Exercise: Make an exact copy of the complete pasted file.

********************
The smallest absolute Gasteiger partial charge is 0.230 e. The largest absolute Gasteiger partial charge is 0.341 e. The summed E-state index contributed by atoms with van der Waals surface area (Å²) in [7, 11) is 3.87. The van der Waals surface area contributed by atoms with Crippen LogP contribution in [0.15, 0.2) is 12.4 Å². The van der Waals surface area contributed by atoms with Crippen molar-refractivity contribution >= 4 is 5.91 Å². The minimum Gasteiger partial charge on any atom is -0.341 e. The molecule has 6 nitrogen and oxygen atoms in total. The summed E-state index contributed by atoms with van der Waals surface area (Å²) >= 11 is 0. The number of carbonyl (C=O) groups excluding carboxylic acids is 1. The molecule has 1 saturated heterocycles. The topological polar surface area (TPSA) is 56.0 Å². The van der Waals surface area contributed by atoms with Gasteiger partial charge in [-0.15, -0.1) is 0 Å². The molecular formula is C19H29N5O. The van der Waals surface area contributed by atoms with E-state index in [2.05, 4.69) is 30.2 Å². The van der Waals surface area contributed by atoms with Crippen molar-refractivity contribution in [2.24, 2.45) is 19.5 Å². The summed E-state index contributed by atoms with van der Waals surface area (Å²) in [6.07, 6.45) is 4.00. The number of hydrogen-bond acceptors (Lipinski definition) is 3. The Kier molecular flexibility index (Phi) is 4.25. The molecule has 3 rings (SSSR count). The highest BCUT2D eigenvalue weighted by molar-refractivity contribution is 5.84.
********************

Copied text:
The smallest absolute Gasteiger partial charge is 0.230 e. The largest absolute Gasteiger partial charge is 0.341 e. The summed E-state index contributed by atoms with van der Waals surface area (Å²) in [7, 11) is 3.87. The van der Waals surface area contributed by atoms with Crippen LogP contribution in [0.15, 0.2) is 12.4 Å². The van der Waals surface area contributed by atoms with Crippen molar-refractivity contribution >= 4 is 5.91 Å². The minimum Gasteiger partial charge on any atom is -0.341 e. The molecule has 6 nitrogen and oxygen atoms in total. The summed E-state index contributed by atoms with van der Waals surface area (Å²) >= 11 is 0. The number of carbonyl (C=O) groups excluding carboxylic acids is 1. The molecule has 1 saturated heterocycles. The topological polar surface area (TPSA) is 56.0 Å². The van der Waals surface area contributed by atoms with Gasteiger partial charge in [-0.15, -0.1) is 0 Å². The molecular formula is C19H29N5O. The van der Waals surface area contributed by atoms with E-state index in [2.05, 4.69) is 30.2 Å². The van der Waals surface area contributed by atoms with Crippen molar-refractivity contribution in [2.24, 2.45) is 19.5 Å². The summed E-state index contributed by atoms with van der Waals surface area (Å²) in [6.07, 6.45) is 4.00. The number of hydrogen-bond acceptors (Lipinski definition) is 3. The Kier molecular flexibility index (Phi) is 4.25. The molecule has 3 rings (SSSR count). The highest BCUT2D eigenvalue weighted by molar-refractivity contribution is 5.84.